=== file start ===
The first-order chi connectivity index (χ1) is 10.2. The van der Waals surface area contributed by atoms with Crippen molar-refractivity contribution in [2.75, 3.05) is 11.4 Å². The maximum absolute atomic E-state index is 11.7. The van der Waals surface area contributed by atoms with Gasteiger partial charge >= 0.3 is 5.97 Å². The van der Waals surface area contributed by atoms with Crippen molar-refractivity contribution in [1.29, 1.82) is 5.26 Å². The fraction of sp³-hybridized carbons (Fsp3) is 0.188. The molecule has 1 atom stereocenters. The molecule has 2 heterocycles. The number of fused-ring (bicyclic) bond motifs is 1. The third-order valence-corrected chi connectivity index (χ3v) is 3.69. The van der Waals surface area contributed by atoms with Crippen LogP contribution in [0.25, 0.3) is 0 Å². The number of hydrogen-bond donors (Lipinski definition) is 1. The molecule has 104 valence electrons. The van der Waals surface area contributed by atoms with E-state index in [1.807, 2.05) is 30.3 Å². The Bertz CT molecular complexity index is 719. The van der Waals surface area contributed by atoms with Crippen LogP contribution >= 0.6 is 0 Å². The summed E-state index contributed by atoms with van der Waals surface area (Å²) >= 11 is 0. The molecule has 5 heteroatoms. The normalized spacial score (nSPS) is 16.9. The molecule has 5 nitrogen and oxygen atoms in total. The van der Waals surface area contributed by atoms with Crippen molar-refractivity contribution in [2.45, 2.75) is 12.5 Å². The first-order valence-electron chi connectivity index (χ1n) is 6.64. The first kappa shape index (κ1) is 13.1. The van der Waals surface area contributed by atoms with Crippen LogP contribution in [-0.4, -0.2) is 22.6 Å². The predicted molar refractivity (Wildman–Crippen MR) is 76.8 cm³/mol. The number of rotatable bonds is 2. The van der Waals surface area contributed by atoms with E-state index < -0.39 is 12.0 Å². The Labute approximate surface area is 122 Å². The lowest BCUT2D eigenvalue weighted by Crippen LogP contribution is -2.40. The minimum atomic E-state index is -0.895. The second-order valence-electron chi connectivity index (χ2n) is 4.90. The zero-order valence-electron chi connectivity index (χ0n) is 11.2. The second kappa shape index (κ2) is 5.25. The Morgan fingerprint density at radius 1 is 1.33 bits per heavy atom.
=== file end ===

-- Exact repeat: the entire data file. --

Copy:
The first-order chi connectivity index (χ1) is 10.2. The van der Waals surface area contributed by atoms with Crippen molar-refractivity contribution in [2.75, 3.05) is 11.4 Å². The maximum absolute atomic E-state index is 11.7. The van der Waals surface area contributed by atoms with Gasteiger partial charge >= 0.3 is 5.97 Å². The van der Waals surface area contributed by atoms with Crippen molar-refractivity contribution in [1.29, 1.82) is 5.26 Å². The fraction of sp³-hybridized carbons (Fsp3) is 0.188. The molecule has 1 atom stereocenters. The molecule has 2 heterocycles. The number of fused-ring (bicyclic) bond motifs is 1. The third-order valence-corrected chi connectivity index (χ3v) is 3.69. The van der Waals surface area contributed by atoms with Crippen LogP contribution in [0.25, 0.3) is 0 Å². The number of hydrogen-bond donors (Lipinski definition) is 1. The molecule has 104 valence electrons. The van der Waals surface area contributed by atoms with E-state index in [1.807, 2.05) is 30.3 Å². The Bertz CT molecular complexity index is 719. The van der Waals surface area contributed by atoms with Crippen LogP contribution >= 0.6 is 0 Å². The summed E-state index contributed by atoms with van der Waals surface area (Å²) >= 11 is 0. The molecule has 5 heteroatoms. The normalized spacial score (nSPS) is 16.9. The molecule has 5 nitrogen and oxygen atoms in total. The van der Waals surface area contributed by atoms with Crippen molar-refractivity contribution in [2.45, 2.75) is 12.5 Å². The first-order valence-electron chi connectivity index (χ1n) is 6.64. The first kappa shape index (κ1) is 13.1. The van der Waals surface area contributed by atoms with Crippen LogP contribution in [-0.4, -0.2) is 22.6 Å². The predicted molar refractivity (Wildman–Crippen MR) is 76.8 cm³/mol. The number of rotatable bonds is 2. The van der Waals surface area contributed by atoms with E-state index < -0.39 is 12.0 Å². The Labute approximate surface area is 122 Å². The lowest BCUT2D eigenvalue weighted by Crippen LogP contribution is -2.40. The minimum atomic E-state index is -0.895. The second-order valence-electron chi connectivity index (χ2n) is 4.90. The zero-order valence-electron chi connectivity index (χ0n) is 11.2. The second kappa shape index (κ2) is 5.25. The Morgan fingerprint density at radius 1 is 1.33 bits per heavy atom.